Welcome to my Tech Leaders Interview Series, where I interview impactful leaders and ask them to share tips and techniques that have benefited them, both in their personal and professional lives.
This interview is with Michael Matias, Partner, J-Ventures.
Michael Matias, Forbes 30 Under 30, is the author of Age is Only an Int: Lessons I Learned as a Young Entrepreneur. He studies Artificial Intelligence at Stanford University, is a Venture Partner at J-Ventures, and was an engineer at Hippo Insurance. Matias previously served as an officer in the 8200 unit. He also hosts a show called 20 Minute Leaders, a tech entrepreneurship interview series featuring one-on-one interviews with fascinating founders, innovators, and thought leaders sharing their journeys and experiences.
What are your main productivity tips?
Any task that takes less than 2 minutes: do it immediately. I was shocked to discover how many of these “small tasks” pile on throughout the day, creating cognitive stress that takes away from the really important tasks. By getting these tasks out of the way, we allow ourselves to focus on the longer and more complicated tasks with less distractions.
What is your favorite drink?
Coconut water! Plain water is also great!
I initially used coconut water to urge myself to drink more (it is quite hydrating) and slowly began diluting it with water. At this point, I simply enjoy cold natural water.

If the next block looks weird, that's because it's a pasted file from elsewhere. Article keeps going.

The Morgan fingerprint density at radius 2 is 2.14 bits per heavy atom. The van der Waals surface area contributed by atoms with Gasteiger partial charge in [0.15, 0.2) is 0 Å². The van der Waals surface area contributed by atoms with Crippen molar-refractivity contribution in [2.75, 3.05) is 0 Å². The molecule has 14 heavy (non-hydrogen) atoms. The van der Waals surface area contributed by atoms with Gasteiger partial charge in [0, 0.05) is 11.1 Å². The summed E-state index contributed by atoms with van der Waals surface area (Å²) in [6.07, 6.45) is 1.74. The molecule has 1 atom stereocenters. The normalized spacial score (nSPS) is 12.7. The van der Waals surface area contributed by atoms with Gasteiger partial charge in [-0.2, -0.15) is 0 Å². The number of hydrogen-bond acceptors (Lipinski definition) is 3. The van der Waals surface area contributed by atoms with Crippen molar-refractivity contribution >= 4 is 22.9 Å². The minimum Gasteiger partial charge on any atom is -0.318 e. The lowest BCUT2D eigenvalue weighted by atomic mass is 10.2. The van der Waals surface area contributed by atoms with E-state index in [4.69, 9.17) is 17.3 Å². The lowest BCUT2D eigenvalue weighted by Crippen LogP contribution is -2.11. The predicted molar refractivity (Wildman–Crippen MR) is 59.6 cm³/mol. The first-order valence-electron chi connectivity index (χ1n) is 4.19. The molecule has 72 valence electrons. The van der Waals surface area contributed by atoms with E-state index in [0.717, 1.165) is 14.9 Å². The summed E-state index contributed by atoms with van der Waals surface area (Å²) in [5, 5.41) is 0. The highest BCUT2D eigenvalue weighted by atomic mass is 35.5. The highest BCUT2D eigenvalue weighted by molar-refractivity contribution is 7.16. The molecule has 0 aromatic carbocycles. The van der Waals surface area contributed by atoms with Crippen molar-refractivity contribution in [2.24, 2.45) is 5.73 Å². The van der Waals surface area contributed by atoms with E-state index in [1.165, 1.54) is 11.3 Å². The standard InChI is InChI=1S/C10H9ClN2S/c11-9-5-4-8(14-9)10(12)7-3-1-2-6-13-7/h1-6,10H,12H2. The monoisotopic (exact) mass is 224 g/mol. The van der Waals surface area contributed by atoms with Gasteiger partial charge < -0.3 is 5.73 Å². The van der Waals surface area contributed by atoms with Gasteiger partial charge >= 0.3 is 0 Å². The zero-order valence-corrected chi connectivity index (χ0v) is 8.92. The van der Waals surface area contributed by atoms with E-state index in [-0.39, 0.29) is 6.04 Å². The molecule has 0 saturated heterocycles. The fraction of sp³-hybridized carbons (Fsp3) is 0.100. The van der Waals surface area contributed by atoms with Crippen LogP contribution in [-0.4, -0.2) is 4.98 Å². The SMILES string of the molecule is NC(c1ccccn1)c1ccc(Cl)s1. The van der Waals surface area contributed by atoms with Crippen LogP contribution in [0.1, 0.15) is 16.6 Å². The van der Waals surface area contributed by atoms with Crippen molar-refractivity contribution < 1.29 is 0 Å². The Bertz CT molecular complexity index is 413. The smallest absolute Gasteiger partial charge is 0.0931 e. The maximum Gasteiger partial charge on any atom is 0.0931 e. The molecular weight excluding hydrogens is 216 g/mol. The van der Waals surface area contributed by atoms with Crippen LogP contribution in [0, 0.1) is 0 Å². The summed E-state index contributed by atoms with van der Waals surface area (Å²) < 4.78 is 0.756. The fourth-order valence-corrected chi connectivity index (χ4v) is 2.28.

How do you deal with stress and anxiety?
I’m lucky to be surrounded by many close friends and family. I see them on a daily basis (sometimes a few times a day), and we are extremely open about the things we’re going through.
My other go-to place is my pets. I grew up with animals from a very young age, with dogs and rabbits and parrots and a chinchilla! Today my dog Benny is one of my best friends, and he’s always there for a good talk and a hug.
Your tips for aspiring entrepreneurs?
Find those that you look up to (personally and professionally), and work closely with them. It is much more important to gain inspiration and shorten the feedback loop rather than work on the highest paying or most impressive job. By maximizing on learning, you increase your personal stock and will be able to take ownership of increasingly complicated projects.
Who in the Tech industry would you like to meet for lunch?
Alan Turing: he’s my dad’s ultimate hero.
If you could live anywhere, where would it be?
Tel Aviv was and always will be my favorite place in the world. The beach, the food, the people, the language – it’s simply the best. Palo Alto comes at a close second (I know most of my friends would prefer to live in San Francisco, but I have an old soul.
What is your favorite book recommendation?
Freakonomics: The Hidden Side of Everything. It’s incredible how little we understand about the world we live in (or better yet, we think we understand it but often fail to appreciate all the moving parts that make it much more complex than it really is). Freakonomics is a fun page-turner that shows these misunderstandings.
Why are you in Tech?
I happened to grow up in a house where Tech was always a part of our lives, and I grew to love the complexity of deep technology and the way that, if done right, it can make an incredible impact on many people. I choose to continue dedicating myself to the tech industry as it is a place where I can continue working on large-scale projects that impact many people at a time. Tech is just a way to reach many people and hopefully make a positive impact.
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